From Y2K, to Nostradamus and to the Mayans: December 21, end of the world? Who knows…

From Y2K, to Nostradamus and to the Mayans: December 21, end of the world? Who knows…


The most hyped “end of the world” of the Christian era according to the Mayan apocalypse prophecy will be marked tonight in many clubs in downtown Yerevan. Rather, people will gather to celebrate the fact that it does not happen. We hope.

According to the Mayan calendar on that day of the winter solstice, the so called Fifth Sun will end its era, the planets will line up in a row on one side of the Sun, which will be in the center of the Milky Way, and there will be an inversion of the magnetic poles of the Earth as a result of which humankind will cease to exist. Or something like that.

Mayan prophecy has been Google-searched 41,200,000 times in recent days.

Armenians are not left out of the world trend as these days Armenians update their “end of the world” related statuses through Facebook, along with the statuses on the upcoming presidential elections, Gagik Tsarukyan’s withdrawal from the candidacy, illegal taping of politicians, and the conspiracy of sausage makers to raise consumer prices. Some even combine the statuses. One Facebook user writes: “For me, the end of the world means Sargsyan’s re-election.” Other replies: “Then it means we are already living in hell for several years. What kind of other ‘end of the world’ should we be afraid of?”

But still, most of the statuses say the end of the world will not happen. At least not now. Organizers and participants of the parties tend to the likelihood of the “end of the world” skeptically, however, most of them with reserve a reserve clause: "who knows…"

"I will go to the party with friends, but I don’t believe the Mayan calendar," said Maria, a student at the State Medical University. "But if it happens, it's better to meet it in a good company. If we are going to die, so let it be with fun and music,” said the 20-year-old.

A well known Armenian DJ Vakcina will perform on December 21 in the Kami Club. She says she believed in the “end of the world” when she was a child and when she heard about Nostradamus’ predictions. But now she is very optimistic about the future and advises everyone to go out and spend a nice day with friends.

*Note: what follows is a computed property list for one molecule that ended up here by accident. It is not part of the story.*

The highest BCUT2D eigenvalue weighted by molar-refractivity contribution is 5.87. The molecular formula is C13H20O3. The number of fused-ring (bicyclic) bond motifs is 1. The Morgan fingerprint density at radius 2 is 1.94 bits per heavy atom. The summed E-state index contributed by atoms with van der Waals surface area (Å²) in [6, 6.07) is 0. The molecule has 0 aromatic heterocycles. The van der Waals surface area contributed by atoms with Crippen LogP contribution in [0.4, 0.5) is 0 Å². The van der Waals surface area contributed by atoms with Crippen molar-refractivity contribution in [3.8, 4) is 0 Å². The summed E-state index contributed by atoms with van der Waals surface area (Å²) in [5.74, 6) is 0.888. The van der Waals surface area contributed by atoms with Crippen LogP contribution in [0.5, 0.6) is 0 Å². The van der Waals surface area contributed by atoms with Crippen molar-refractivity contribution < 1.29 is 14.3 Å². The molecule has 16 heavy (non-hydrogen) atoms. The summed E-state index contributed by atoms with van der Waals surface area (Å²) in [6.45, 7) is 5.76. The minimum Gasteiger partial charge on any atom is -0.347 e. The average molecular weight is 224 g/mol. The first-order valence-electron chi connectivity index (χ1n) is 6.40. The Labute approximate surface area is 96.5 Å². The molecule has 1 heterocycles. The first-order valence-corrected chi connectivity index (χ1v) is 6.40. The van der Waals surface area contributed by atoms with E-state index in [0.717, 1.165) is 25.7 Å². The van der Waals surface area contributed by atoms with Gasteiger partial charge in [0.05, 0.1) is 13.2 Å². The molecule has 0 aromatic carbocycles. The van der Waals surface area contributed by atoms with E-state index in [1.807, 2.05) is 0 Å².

"We as Christians should not believe in other’s prophecy. Christianity has its own prophecies, and no one knows when the doomsday comes,” says DJ Vakcina, who will kick off the doomsday party after midnight with about 200 guests expected.

Some clubs in Yerevan are not so optimistic and beckon visitors to "die together." “My Club” invites patrons to a “Drink and Die” party and calls everyone to “join and die on the very last party of the world. Well, or drink to the death”. The drinks’ prices will fall after 9 p.m. Because as, managers say, "who knows…" (No word on whether tabs must be paid prior to the 12th hour.)

Prior to this year’s announced apocalypse, there were others. In the late 90s, when the Internet was still a rarity in Armenia, 2000 was anxiously approached. What was initially expected to be “end of the world” (because of the new millennium) turned out to be “Y2K year”, when it was expected that on January 1, 2000 computers will change the last two digits from 99 to 00 and the year will turn into 1900 instead of 2000.

The only significant outcome was that a total amount of global investment spent on preparations for 2000 was $300 billion.

In 2006, people expected with fear a collision with asteroid Icarus. Armageddon was next to come in 2009 according to some interpretation of Nostradamus.

And finally, 2012. Who knows? (Absolutions are on the increase, just in case . . . )

In Russia, a set of “end of the world” goods are put on sale. For 800 rubles ($25) one can buy a package of buckwheat, candles and matches, a notepad and pencil, first aid medicines and for the extreme pessimists, a rope. And of course it comes with vodka. In China, in contrary, 93 people were arrested for spreading information about the end of the world
In Armenia the “end of the world” was cancelled on the official level. Astrophysics and Armenian clerics held a press conference in mid-December to tell people to not panic.

Director of the Byurakan Astrophysical Observatory Hayk Harutyunyan considers that the arguments, which are provided to confirm the “end of the world”, though richly flavored with scientific terminology, in fact have nothing to do with reality.

Harutyunyan said in reality the parade of planets cannot be, because the planets move at different speeds and may not line up in a row, though they can converge to some degrees, but at this point, such phenomena is not observed.

As for references to the Mayan calendar, Harutyunyan reminded that initially the apocalypse was scheduled for 2002. “But it did not happen and then they decided it was a mistake, and moved the date to 2012," he said.

He also warned people not to load the phone lines. "Because of the load people may not reach the subscribers they call and then a panic that the ‘end of the world’ happened somewhere may start," - joked Harutyunyan.

So who benefits from our fear of the end of the world?

The opponents of the “end of the world” say that the purpose of such information is to intimidate the population, at all costs to distract from real problems.

Meanwhile Armenians get ready for the New Year. The prophecy does not distract Armenians from preparations to mark the most important holiday of the year. The only panic is caused by prices and a fear of not being able to serve all guests with abundant tables – the tradition that continues from year to year, and cannot be broken because of the prophecy even from the great civilization.

Still, a golden angel was chosen as the symbol of this year’s holiday festivities. Coincidence? Who knows . . .